Structural studies of the transmembrane and membrane proximal domains of HIV-1 gp41 by x-ray crystallography
The transmembrane subunit (gp41) of the envelope glycoprotein of HIV-1 associates noncovalently with the surface subunit (gp120) and together they play essential roles in viral mucosal transmission and infection of target cells. The membrane proximal region (MPR, residues 649-683) of gp41 is highly conserved and contains epitopes of broadly neutralizing antibodies. The transmembrane (TM) domain (residues 684-705) of gp41 not only anchors the envelope glycoprotein complex in the viral membrane but also dynamically affects the interactions of the MPR with the membrane. While high-resolution X-ray structures of some segments of the MPR were solved in the past, they represent the pre-fusion and post-fusion conformations, most of which could not react with the broadly neutralizing antibodies 2F5 and 4E10. Structural information on the TM domain of gp41 is scant and at low resolution.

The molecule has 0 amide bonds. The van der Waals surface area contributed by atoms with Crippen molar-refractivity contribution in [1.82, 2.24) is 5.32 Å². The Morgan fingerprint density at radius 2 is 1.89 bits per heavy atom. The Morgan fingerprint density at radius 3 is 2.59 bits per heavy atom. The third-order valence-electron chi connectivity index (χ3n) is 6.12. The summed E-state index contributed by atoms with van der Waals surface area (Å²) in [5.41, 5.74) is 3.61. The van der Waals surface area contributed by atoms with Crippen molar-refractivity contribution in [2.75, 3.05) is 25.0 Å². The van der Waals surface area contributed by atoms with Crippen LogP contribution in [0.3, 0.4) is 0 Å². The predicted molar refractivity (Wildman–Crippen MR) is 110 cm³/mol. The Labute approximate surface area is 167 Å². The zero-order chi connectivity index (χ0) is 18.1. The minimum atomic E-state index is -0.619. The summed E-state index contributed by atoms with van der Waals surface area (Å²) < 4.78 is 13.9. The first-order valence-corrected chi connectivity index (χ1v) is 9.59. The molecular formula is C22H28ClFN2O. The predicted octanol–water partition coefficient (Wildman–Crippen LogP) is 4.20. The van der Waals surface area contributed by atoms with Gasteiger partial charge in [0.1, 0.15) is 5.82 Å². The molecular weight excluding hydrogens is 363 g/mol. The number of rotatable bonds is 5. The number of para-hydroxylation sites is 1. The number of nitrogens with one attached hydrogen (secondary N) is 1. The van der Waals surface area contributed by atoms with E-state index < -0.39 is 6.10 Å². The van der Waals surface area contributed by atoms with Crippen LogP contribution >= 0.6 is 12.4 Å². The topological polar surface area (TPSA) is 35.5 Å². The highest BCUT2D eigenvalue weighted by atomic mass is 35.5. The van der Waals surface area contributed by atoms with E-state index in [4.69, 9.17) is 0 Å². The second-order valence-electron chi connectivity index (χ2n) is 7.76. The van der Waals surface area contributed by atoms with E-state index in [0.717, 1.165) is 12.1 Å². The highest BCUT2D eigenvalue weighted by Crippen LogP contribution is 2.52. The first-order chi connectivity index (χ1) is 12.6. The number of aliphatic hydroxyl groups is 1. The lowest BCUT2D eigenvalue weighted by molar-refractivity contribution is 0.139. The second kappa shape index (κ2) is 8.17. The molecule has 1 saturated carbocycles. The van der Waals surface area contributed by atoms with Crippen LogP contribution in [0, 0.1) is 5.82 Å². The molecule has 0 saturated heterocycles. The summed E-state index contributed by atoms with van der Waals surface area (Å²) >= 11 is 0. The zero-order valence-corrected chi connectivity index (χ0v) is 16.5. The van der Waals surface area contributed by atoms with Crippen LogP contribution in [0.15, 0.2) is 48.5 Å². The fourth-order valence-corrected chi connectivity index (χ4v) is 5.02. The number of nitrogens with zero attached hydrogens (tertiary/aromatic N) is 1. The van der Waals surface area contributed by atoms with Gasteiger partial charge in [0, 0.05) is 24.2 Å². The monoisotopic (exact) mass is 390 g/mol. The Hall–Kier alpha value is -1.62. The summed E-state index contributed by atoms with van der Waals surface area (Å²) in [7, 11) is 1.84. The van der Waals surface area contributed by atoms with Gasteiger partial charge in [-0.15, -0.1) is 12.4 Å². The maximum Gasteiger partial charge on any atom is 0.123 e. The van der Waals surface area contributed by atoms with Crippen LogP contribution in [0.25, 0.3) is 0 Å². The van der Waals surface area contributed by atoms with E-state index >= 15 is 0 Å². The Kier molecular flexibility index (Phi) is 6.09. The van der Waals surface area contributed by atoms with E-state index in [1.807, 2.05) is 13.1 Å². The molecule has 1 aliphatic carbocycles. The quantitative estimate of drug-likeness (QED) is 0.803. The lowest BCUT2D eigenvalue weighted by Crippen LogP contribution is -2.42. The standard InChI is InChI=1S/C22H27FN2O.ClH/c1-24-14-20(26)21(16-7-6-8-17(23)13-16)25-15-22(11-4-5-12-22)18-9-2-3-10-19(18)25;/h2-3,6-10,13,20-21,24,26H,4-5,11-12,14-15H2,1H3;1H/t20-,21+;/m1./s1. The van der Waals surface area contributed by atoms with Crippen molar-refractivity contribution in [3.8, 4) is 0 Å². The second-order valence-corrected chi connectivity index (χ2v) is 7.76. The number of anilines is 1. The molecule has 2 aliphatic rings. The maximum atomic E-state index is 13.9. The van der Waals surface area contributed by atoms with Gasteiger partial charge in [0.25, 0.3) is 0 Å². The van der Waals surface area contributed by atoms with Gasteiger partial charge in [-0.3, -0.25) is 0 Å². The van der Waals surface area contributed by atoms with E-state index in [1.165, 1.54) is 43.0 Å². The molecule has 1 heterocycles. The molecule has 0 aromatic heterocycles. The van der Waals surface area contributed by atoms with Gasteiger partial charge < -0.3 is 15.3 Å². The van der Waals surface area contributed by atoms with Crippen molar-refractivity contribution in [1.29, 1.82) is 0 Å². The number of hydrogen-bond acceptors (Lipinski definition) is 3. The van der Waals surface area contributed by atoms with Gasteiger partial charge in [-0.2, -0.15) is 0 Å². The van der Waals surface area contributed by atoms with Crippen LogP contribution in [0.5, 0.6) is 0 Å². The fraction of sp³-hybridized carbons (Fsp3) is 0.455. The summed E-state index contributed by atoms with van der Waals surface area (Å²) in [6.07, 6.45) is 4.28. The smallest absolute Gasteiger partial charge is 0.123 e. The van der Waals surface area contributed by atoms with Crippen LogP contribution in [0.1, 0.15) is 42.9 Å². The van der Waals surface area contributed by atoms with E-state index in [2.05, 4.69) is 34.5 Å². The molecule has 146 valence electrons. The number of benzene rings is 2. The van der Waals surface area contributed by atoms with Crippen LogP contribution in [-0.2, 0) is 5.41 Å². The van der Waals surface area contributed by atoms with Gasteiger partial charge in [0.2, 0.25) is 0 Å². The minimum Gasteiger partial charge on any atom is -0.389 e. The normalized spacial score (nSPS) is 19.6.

This thesis describes the structural studies of MPR-TM (residues 649-705) of HIV-1 gp41 by X-ray crystallography. MPR-TM was fused with different fusion proteins to improve the membrane protein overexpression. The expression level of MPR-TM was improved by fusion to the C-terminus of the Mistic protein, yielding ∼1 mg of pure MPR-TM protein per liter cell culture. The fusion partner Mistic was removed for final crystallization. The isolated MPR-TM protein was biophysically characterized and is a monodisperse candidate for crystallization. However, no crystal with diffraction quality was obtained even after extensive crystallization screens. A novel construct was designed to overexpress MPR-TM as a maltose binding protein (MBP) fusion. About 60 mg of MBP/MPR-TM recombinant protein was obtained from 1 liter of cell culture. Crystals of MBP/MPR-TM recombinant protein could not be obtained when MBP and MPR-TM were separated by a 42 amino acid (aa)-long linker but were obtained after changing the linker to three alanine residues. The crystals diffracted to 2.5 Å after crystallization optimization. Further analysis of the diffraction data indicated that the crystals are twinned. The final structure demonstrated that MBP crystallized as a dimer of trimers, but the electron density did not extend beyond the linker region. We determined by SDS-PAGE and MALDI-TOF MS that the crystals contained MBP only. The MPR-TM of gp41 might be cleaved during or after the process of crystallization. Comparison of the MBP trimer reported here with published trimeric MBP fusion structures indicated that MBP might form such a trimeric conformation under the effect of MPR-TM.